Eight Actants on a Manichean Stage

In this fictional world presented above and made up of those who dominate and those who are dominated, BrCTs give individuals the ethical task of situating themselves as a victim (i.e., a good person but a target of the conspirators) or as a guilty party (i.e., a bad person but a beneficiary of the conspiracy). In sum, BrCTs enable individuals to decide whether they would fight for a common or personal interest even as these conspiracy narratives sanction a society where people selfishly protect their own interests at the expense of the common good.

BrCTs propose eight different functional types of actors, called actants (Greimas 1983), and their role in the narrative. These actants help to simplify the complexity of reality, which makes them particularly attractive to people who are ethically blind due to ethical distress. As shown in Figs. 3 and 4, these actants and their roles in the narratives are structured around a Greimassian semiotic square that opposes the terms “victim” and “guilty” and differentiates the good from the bad (in green and blue, respectively, in Figs. 3 and 4). These roles, presented below, are precisely those that BrCT readers and believers can symbolically (or not) take on through self-referencing.

Fig. 3
figure 3

Greimassian semiotic square of the Guilty/Victim Relations—Illustrated with the Enedis smart meter case

Fig. 4
figure 4

Proposed Elementary Structure of Meaning and Action in BrCTs

The Benefited Actant (Considered to be the Guilty Party of the Conspiracy)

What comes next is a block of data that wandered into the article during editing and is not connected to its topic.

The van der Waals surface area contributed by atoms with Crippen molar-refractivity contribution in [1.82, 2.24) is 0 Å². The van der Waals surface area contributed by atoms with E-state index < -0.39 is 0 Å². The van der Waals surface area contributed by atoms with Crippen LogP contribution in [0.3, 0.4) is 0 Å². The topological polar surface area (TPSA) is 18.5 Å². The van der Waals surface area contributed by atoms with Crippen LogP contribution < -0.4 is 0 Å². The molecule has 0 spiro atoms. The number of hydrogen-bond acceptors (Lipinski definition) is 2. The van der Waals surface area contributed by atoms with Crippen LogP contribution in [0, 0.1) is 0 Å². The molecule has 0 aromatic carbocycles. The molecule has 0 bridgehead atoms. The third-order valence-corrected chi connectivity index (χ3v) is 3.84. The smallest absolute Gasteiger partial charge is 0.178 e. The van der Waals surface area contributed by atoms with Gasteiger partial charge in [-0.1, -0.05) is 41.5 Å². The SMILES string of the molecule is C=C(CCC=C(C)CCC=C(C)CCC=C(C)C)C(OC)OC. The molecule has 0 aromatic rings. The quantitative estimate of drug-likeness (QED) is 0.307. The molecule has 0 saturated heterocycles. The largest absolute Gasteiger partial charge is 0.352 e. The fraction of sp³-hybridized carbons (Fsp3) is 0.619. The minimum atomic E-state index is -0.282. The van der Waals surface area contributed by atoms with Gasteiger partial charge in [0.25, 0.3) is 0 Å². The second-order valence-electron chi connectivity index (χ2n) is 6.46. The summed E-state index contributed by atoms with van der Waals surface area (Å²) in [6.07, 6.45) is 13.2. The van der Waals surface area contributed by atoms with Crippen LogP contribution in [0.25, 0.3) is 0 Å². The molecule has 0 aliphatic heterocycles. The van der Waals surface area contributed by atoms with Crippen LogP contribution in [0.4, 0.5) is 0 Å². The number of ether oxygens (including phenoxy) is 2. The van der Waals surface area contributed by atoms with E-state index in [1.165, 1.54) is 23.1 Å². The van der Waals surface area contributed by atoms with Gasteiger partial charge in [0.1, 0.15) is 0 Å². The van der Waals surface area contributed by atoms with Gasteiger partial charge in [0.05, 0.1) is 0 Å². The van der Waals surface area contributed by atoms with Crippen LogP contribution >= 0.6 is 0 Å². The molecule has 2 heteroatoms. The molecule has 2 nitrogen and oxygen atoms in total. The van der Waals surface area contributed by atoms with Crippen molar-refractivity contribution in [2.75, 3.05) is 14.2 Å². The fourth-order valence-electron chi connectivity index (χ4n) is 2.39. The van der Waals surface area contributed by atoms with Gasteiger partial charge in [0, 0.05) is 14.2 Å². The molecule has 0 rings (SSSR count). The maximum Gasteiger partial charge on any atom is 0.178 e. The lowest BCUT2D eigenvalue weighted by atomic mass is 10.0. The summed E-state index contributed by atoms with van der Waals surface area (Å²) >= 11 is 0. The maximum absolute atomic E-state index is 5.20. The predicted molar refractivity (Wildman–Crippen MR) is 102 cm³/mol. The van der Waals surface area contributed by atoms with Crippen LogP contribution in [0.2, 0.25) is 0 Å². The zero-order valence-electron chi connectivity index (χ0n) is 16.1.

The Benefited actant is located at the source of the conspiracy and perceived as the ultimate beneficiary. It often takes the form of a secret group of people pulling the strings behind the scenes. This actant’s long-term objective is to ensure the general population will be kept in check and remain Ignorants to accomplish routine tasks that generate wealth and perpetuate unbalanced but beneficial power relations. At a micro-level of analysis, an actor or character of this actant can be a particular company. For instance, according to Apple, the removal of headphone jacks is the result of improvements in the way audio is delivered, when “in fact” there are secret ulterior motives behind that decision that can be traced back to Steve Jobs himself. According to those who believe this conspiracy theory, Apple seeks to go further in controlling consumer behavior by installing a digital port that will be locked down with DRM schemes. The ultimate beneficiary would be Apple itself, which will oblige its customers to buy only expensive Apple-certified accessories and prevent people from playing a song that they should own because of content management or DRM issues. At a macro-level, the Benefited can take the form of international organizations and members of a club, such as the UN or the Bilderberg Group, or entire nations. For example, Coca-Cola—among other US companies—allegedly takes money from consumers all over the world by selling addictive soft drinks to help Israel expand its territory and succeed in establishing a global Jewish hegemony, as evidenced in The Protocols of the Elders of Zion. This narrative gives almost full credit to Israel as one of the main actors of the Benefited actant.